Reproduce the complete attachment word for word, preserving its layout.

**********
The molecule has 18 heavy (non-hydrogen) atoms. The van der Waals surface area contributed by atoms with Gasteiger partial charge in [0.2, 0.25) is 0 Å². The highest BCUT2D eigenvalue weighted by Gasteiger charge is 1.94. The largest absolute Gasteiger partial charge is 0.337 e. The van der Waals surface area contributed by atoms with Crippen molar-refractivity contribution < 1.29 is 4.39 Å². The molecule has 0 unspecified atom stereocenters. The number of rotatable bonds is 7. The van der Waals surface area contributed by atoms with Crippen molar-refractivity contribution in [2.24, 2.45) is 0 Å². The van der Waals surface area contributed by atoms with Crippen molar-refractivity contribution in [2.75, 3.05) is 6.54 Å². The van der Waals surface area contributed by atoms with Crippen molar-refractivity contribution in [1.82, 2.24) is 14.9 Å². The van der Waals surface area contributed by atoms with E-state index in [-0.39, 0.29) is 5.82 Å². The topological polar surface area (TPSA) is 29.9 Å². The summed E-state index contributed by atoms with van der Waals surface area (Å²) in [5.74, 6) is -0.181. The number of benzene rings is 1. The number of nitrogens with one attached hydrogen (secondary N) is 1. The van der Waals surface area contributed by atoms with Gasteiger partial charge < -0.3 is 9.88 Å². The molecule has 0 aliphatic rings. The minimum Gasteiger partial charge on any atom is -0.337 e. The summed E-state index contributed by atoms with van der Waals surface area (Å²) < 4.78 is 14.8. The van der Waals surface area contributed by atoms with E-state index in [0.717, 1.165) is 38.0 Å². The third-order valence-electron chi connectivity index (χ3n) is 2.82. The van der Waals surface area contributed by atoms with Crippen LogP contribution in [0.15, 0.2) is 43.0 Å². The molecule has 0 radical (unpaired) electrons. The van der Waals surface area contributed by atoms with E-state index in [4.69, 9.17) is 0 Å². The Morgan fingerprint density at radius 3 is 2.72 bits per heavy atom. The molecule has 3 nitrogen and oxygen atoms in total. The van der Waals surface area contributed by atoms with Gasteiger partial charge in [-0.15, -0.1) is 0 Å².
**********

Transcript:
The molecule has 18 heavy (non-hydrogen) atoms. The van der Waals surface area contributed by atoms with Gasteiger partial charge in [0.2, 0.25) is 0 Å². The highest BCUT2D eigenvalue weighted by Gasteiger charge is 1.94. The largest absolute Gasteiger partial charge is 0.337 e. The van der Waals surface area contributed by atoms with Crippen molar-refractivity contribution < 1.29 is 4.39 Å². The molecule has 0 unspecified atom stereocenters. The number of rotatable bonds is 7. The van der Waals surface area contributed by atoms with Crippen molar-refractivity contribution in [2.24, 2.45) is 0 Å². The van der Waals surface area contributed by atoms with Crippen molar-refractivity contribution in [2.75, 3.05) is 6.54 Å². The van der Waals surface area contributed by atoms with Crippen molar-refractivity contribution in [1.82, 2.24) is 14.9 Å². The van der Waals surface area contributed by atoms with E-state index in [-0.39, 0.29) is 5.82 Å². The topological polar surface area (TPSA) is 29.9 Å². The summed E-state index contributed by atoms with van der Waals surface area (Å²) in [5.74, 6) is -0.181. The number of benzene rings is 1. The number of nitrogens with one attached hydrogen (secondary N) is 1. The van der Waals surface area contributed by atoms with Gasteiger partial charge < -0.3 is 9.88 Å². The molecule has 0 aliphatic rings. The minimum Gasteiger partial charge on any atom is -0.337 e. The summed E-state index contributed by atoms with van der Waals surface area (Å²) < 4.78 is 14.8. The van der Waals surface area contributed by atoms with E-state index in [0.717, 1.165) is 38.0 Å². The third-order valence-electron chi connectivity index (χ3n) is 2.82. The van der Waals surface area contributed by atoms with Crippen LogP contribution in [0.15, 0.2) is 43.0 Å². The molecule has 0 radical (unpaired) electrons. The van der Waals surface area contributed by atoms with E-state index in [4.69, 9.17) is 0 Å². The Morgan fingerprint density at radius 3 is 2.72 bits per heavy atom. The molecule has 3 nitrogen and oxygen atoms in total. The van der Waals surface area contributed by atoms with Gasteiger partial charge in [-0.15, -0.1) is 0 Å².